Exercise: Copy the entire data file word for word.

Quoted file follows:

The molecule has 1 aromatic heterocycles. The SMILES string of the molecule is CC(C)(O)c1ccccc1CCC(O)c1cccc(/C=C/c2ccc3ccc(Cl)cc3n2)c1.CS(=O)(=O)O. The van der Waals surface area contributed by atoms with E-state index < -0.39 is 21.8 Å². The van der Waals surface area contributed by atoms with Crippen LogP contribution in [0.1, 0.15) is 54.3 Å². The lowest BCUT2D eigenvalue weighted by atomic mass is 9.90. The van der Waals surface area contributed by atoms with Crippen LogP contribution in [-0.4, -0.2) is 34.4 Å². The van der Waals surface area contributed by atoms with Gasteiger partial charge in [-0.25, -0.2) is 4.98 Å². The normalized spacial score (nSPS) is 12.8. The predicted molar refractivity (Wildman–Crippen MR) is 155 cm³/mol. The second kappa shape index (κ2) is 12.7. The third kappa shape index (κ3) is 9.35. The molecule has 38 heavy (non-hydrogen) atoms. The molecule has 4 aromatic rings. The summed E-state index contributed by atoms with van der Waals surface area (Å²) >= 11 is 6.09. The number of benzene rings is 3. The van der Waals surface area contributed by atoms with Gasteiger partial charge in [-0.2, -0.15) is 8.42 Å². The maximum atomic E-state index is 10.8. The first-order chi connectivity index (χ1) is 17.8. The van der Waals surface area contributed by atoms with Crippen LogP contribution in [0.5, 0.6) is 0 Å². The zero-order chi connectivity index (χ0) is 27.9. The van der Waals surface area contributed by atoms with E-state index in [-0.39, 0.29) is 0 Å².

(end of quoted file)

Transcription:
The molecule has 1 aromatic heterocycles. The SMILES string of the molecule is CC(C)(O)c1ccccc1CCC(O)c1cccc(/C=C/c2ccc3ccc(Cl)cc3n2)c1.CS(=O)(=O)O. The van der Waals surface area contributed by atoms with E-state index < -0.39 is 21.8 Å². The van der Waals surface area contributed by atoms with Crippen LogP contribution in [0.1, 0.15) is 54.3 Å². The lowest BCUT2D eigenvalue weighted by atomic mass is 9.90. The van der Waals surface area contributed by atoms with Crippen LogP contribution in [-0.4, -0.2) is 34.4 Å². The van der Waals surface area contributed by atoms with Gasteiger partial charge in [-0.25, -0.2) is 4.98 Å². The normalized spacial score (nSPS) is 12.8. The predicted molar refractivity (Wildman–Crippen MR) is 155 cm³/mol. The second kappa shape index (κ2) is 12.7. The third kappa shape index (κ3) is 9.35. The molecule has 38 heavy (non-hydrogen) atoms. The molecule has 4 aromatic rings. The summed E-state index contributed by atoms with van der Waals surface area (Å²) >= 11 is 6.09. The number of benzene rings is 3. The van der Waals surface area contributed by atoms with Gasteiger partial charge in [-0.2, -0.15) is 8.42 Å². The maximum atomic E-state index is 10.8. The first-order chi connectivity index (χ1) is 17.8. The van der Waals surface area contributed by atoms with Crippen LogP contribution in [0.5, 0.6) is 0 Å². The zero-order chi connectivity index (χ0) is 27.9. The van der Waals surface area contributed by atoms with E-state index in [-0.39, 0.29) is 0 Å².